Monday, 17 April 2017

Climate change and migration in poor and middle-income countries

I just read this 2016 article by Cristina Cattaneo (Fondazione ENI Enrico Mattei, Italy) and Giovanni Peri (UC Davis), published in the Journal of Development Economics (ungated earlier version here, which I realised partway through reading the final published version that I had already read a couple of years ago, so perhaps I should have said I just re-read this article). The article looks at how changes in temperature affect international migration (and later, urbanisation), and has an interesting argument.

The authors suggest that higher temperatures reduce agricultural productivity, and hence reduce incomes in poor and middle-income countries. These lower incomes encourage more people to migrate to higher income (in this paper, OECD) countries, since the net gains (higher incomes, minus the monetary and non-monetary costs of moving) from migrating are now greater. However, there is a key difference between poor and middle-income countries, and that is the level of income (duh!) and hence savings, which people can use to pay the costs of migration. People in poor countries are less likely to have the necessary financial resources to migrate than are those in middle-income countries. When high temperatures lower incomes (and savings) in poor countries further, even fewer people from these countries would be able to migrate. So, the authors expect to see higher temperatures associated with more migration to rich countries from middle-income countries, but less migration to rich countries from poor countries. And indeed, they find that: very poor countries increasing temperature leads to lower emigration and urbanization rates, while in middle-income countries it leads to larger rates. We also show that long-run temperature increase speeds the transition away from agriculture in middle-income countries. Conversely, it slows this transition in poor countries – worsening the poverty trap – as poor rural workers become less likely to move to cities or abroad. We also find, for middle-income countries, emigration induced by higher temperature is local and is associated with growth in average GDP per person, while the decline in emigration and urbanization in poor countries is associated with lower average GDP per person.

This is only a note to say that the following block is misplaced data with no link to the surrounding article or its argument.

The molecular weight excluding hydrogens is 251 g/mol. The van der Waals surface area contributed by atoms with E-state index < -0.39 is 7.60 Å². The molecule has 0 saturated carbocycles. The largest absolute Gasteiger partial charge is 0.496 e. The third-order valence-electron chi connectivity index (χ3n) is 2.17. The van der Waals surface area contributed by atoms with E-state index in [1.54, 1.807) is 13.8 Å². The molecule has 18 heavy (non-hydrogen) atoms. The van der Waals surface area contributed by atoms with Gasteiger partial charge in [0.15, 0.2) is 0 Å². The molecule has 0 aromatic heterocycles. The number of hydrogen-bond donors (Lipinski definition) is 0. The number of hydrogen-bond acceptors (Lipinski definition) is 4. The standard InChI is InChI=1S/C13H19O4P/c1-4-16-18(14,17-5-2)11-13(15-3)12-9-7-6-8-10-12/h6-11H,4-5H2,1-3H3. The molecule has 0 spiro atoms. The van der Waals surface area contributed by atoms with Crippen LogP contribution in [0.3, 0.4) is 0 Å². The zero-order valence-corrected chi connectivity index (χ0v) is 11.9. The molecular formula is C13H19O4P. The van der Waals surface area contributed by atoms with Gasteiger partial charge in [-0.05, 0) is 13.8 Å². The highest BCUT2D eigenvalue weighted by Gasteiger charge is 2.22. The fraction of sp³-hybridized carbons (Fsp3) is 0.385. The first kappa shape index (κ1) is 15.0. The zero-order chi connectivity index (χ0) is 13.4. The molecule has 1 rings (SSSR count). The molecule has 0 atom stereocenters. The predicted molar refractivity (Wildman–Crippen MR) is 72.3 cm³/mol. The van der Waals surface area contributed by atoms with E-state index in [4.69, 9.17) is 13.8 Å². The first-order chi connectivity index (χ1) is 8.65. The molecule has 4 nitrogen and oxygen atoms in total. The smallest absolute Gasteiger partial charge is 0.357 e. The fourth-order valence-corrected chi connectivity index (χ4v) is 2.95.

The idea for urbanisation is much the same. Rural folk in poor countries are less able to respond to increased temperatures (and reduced agricultural incomes) by moving to the city in search of work than are rural folk in middle-income countries.

These arguments do not extend to rich countries though, since agriculture is a much smaller share of national production in rich countries, and a much less important source of income for people, even in relatively rural areas. So, Cattaneo and Peri's results do not contradict mine for example, where the effects of climate change on internal migration in New Zealand are relatively small (see this post where I discuss my recent working paper on this).

Coming back to developing countries though, it is clear from Cattaneo and Peri's paper that climate change presents a particularly troubling potential poverty trap for the poorest countries.

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